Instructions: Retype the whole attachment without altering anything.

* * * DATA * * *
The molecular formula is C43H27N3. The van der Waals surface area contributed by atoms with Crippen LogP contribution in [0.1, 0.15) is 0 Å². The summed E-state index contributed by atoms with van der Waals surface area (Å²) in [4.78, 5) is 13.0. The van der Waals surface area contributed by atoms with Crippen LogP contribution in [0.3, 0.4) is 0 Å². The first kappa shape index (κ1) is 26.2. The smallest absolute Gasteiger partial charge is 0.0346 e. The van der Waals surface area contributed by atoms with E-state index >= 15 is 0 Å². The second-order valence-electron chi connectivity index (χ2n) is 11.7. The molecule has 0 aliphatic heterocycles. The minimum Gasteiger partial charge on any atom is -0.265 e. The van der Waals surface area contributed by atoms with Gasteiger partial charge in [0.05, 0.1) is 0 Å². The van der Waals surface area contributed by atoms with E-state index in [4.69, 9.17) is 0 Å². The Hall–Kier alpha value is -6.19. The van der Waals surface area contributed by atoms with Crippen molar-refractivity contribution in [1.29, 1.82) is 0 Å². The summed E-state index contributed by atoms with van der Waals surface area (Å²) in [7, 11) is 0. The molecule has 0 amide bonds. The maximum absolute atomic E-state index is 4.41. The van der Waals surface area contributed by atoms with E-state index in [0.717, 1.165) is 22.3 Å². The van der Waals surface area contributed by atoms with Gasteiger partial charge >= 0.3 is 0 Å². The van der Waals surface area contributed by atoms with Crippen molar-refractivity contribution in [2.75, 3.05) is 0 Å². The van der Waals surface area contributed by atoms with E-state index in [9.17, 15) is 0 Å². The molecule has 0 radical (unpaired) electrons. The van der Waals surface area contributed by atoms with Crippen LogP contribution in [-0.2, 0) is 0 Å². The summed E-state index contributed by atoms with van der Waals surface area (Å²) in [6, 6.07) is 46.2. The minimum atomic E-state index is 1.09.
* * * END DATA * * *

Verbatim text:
The molecular formula is C43H27N3. The van der Waals surface area contributed by atoms with Crippen LogP contribution in [0.1, 0.15) is 0 Å². The summed E-state index contributed by atoms with van der Waals surface area (Å²) in [4.78, 5) is 13.0. The van der Waals surface area contributed by atoms with Crippen LogP contribution in [0.3, 0.4) is 0 Å². The first kappa shape index (κ1) is 26.2. The smallest absolute Gasteiger partial charge is 0.0346 e. The van der Waals surface area contributed by atoms with E-state index >= 15 is 0 Å². The second-order valence-electron chi connectivity index (χ2n) is 11.7. The molecule has 0 aliphatic heterocycles. The minimum Gasteiger partial charge on any atom is -0.265 e. The van der Waals surface area contributed by atoms with Gasteiger partial charge in [0.05, 0.1) is 0 Å². The van der Waals surface area contributed by atoms with E-state index in [4.69, 9.17) is 0 Å². The Hall–Kier alpha value is -6.19. The van der Waals surface area contributed by atoms with Crippen molar-refractivity contribution in [1.29, 1.82) is 0 Å². The summed E-state index contributed by atoms with van der Waals surface area (Å²) in [7, 11) is 0. The molecule has 0 amide bonds. The maximum absolute atomic E-state index is 4.41. The van der Waals surface area contributed by atoms with E-state index in [0.717, 1.165) is 22.3 Å². The van der Waals surface area contributed by atoms with Gasteiger partial charge >= 0.3 is 0 Å². The van der Waals surface area contributed by atoms with Crippen molar-refractivity contribution in [2.75, 3.05) is 0 Å². The van der Waals surface area contributed by atoms with E-state index in [9.17, 15) is 0 Å². The molecule has 0 radical (unpaired) electrons. The van der Waals surface area contributed by atoms with Crippen LogP contribution in [-0.2, 0) is 0 Å². The summed E-state index contributed by atoms with van der Waals surface area (Å²) in [6, 6.07) is 46.2. The minimum atomic E-state index is 1.09.